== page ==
The sweetly satisfying Begin the Begone might just be the best Orange Peels outing yet.
Sometimes the most beguiling music comes from unexpected places -- or places that shouldn't be unexpected at all. Take the Orange Peels, for example. A San Francisco Bay Area band, they've been making the most appealing music since the late '90s, and sad to say, only a relative few folks have bothered to take notice. That's certainly not a testament to their acumen or ability, but rather to the general indifference of the masses as a whole. All it takes is the most minimal listen to any of their music to understand the overall injustice that this sad scenario imposes.
That then brings us to Begin the Begone, the band's sixth album and one that bears a title that seems somehow appropriate considering that general lack of awareness. The follow-up to last year's comeback of sorts, Sun Moon, it almost didn't get made due to a serious auto accident involving prime members Alan Clapp and Jill Pries following the tour meant to celebrate that album's release. Fortunately, the group was able to regroup and continue on undeterred either by misfortune or missed opportunity, whatever the case may be.
As a result, Begin the Begone finds them once again running through a juggernaut of classic influences, a range of sounds that can be alternately described as power pop, indie pop, semi psychedelia or classic rock, depending on whatever broad categorisation the critics might opt to apply. That's an even broader description still considering the fact that this latest opus is only nine songs long, and that its remarkable diversity is squeezed into such a limited expanse. It's a credit to their sheer reckoning, ingenuity and determination that so much transpires therein, and that the melodic appeal is sustained regardless of limited circumstances.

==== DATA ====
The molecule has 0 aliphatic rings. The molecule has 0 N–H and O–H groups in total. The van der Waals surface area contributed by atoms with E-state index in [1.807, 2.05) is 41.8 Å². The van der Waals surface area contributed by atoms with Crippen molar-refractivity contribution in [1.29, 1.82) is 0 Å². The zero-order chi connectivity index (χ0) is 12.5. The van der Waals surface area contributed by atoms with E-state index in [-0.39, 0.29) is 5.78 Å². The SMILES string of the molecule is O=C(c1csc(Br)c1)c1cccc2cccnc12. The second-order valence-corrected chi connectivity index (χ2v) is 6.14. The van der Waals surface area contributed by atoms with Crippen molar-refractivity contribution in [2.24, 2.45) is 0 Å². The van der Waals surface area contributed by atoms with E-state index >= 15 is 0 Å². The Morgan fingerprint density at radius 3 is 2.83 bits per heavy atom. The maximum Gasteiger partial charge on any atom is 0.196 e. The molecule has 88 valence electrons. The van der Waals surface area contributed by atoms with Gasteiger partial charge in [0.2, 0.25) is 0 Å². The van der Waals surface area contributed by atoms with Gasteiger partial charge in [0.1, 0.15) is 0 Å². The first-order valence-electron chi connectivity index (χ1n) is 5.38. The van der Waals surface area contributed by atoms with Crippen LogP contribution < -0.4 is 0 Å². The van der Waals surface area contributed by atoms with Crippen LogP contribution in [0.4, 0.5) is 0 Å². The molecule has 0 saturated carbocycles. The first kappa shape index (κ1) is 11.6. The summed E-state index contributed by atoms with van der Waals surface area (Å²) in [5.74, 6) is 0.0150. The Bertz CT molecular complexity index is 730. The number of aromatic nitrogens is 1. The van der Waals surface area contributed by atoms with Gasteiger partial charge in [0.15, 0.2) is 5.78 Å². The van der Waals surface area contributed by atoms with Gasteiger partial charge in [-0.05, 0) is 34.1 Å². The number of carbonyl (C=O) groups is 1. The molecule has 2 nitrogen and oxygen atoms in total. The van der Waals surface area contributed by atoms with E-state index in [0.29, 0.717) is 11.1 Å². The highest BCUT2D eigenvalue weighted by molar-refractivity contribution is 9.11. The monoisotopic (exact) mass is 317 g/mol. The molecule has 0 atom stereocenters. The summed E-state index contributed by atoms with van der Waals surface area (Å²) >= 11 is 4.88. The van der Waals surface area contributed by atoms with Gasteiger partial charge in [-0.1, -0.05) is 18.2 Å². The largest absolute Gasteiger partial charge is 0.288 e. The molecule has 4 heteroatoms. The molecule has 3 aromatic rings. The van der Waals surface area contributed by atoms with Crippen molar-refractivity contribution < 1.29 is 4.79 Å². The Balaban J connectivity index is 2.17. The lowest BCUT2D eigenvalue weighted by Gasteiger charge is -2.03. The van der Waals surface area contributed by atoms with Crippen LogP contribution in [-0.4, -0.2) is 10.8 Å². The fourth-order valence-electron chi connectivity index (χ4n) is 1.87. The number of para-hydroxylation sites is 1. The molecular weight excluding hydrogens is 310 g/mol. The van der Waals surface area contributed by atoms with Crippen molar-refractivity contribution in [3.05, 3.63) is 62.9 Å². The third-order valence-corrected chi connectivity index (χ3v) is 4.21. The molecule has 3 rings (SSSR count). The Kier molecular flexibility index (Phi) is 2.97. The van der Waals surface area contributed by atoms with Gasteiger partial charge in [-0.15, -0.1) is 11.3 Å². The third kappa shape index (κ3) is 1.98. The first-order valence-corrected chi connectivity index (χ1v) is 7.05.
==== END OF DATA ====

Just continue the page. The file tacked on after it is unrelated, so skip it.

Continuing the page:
The initial evidence of that fact becomes apparent with album opener "Head Cleaner", an instant infusion of rousing, celebratory pop rock given a circular riff that instills additional appeal from the get-go. Follow-up "Fleeing the Scene" continues that tact, all power pop persuasive and filled with the effusive good cheer that the Orange Peels are known to possess. "Embers" follows suit, upping the level of enthusiasm with more bright, effervescent ingenuity. "Post & Beam", an unlikely drum solo of sorts accompanied by atmospheric effects, keeps the energy intact, leading the way to "9" and further rhythmic revelation.
Still, some of the best parts of the album dismiss the pacing altogether and focus instead on shimmering, soft-hued ballads with Beatle-esque, Beach Boys and Pink Floyd-like luminescence. "Satellite Song" and "Wintergreen" are the best of those, thanks to subdued harmonies within a slightly cosmic context. Yet even an instrumental like "Tidepool" offers a soothing effect, affirming the album's inherent appeal in the process.
Ultimately, Begin the Begone provides further reaffirmation of the Orange Peels' prowess, a hidden treasure of an outfit that's never failed when it comes to exceptional output. Arguably it's their best yet, and like all Orange Peels efforts, it's sweetly satisfying as well.